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Say I have a file which contains:

A
A
A
B
CC

I want to have the output like this:

A 3
B 1
CC 1
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2 Answers

I just came here with a similar problem. From this, I managed to put together a slightly more advanced command, which I hope is useful for others.

As Steven D said in the comments above uniq only counts adjacent repeat lines, so you need to sort the lines first. After that we find the unique lines then sort again so the most occurring lines are on top.

sort file.txt | uniq -c | sort -nr > output.txt

Output is redirected into the file output.txt. If you just want to view results on the command line, remove the redirection and change the last command to sort -n so that the most common line will be at the bottom, i.e. definitely still on screen.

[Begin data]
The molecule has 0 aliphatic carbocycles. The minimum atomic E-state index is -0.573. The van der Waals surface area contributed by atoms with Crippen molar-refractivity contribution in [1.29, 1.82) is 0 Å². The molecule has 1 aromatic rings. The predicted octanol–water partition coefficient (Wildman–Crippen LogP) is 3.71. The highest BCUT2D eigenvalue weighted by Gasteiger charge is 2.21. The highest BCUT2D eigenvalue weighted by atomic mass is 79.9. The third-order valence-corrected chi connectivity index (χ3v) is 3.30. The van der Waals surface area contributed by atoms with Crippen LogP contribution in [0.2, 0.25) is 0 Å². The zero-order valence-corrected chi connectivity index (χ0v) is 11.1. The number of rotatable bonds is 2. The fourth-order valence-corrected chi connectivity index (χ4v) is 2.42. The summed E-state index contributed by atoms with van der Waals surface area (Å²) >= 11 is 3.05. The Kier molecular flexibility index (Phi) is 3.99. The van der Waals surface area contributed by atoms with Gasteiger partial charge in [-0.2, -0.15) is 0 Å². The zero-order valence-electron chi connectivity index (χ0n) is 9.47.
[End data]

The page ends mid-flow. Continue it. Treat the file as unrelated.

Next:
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You can replace cat file.txt | sort with just sort file.txt. :) –  mattdm Mar 7 '11 at 21:21
    
@mattdm: thanks, updated! –  DisgruntledGoat Mar 8 '11 at 21:56
    
@mattdm: the downside of that formulation is that you can't quickly replace the cat with something more interesting. Since, you know, there is no cat. –  SamB Nov 18 '11 at 21:34
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up vote 13 down vote accepted

I figured it out; one of uniq's options is -c, for "prefix lines by the number of occurrences":

$ uniq -c
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Note that puts the numbers first. If you were fussy about the order, you could do: uniq -c filename.txt | sed 's/[^0-9]*\\([0-9]\+\\) \\(.*\\)/\2 \1/' –  frabjous Jan 7 '11 at 3:28
8  
Also note that it only counts adjacent repeat lines. A common idiom is sort | uniq –  Steven D Jan 7 '11 at 3:54
3  
uniq also puts the count in front of the datum. The original question would actually need something like this: sort filename | uniq -c | awk '{print $2, $1}' –  Bruce Ediger Jan 7 '11 at 13:25
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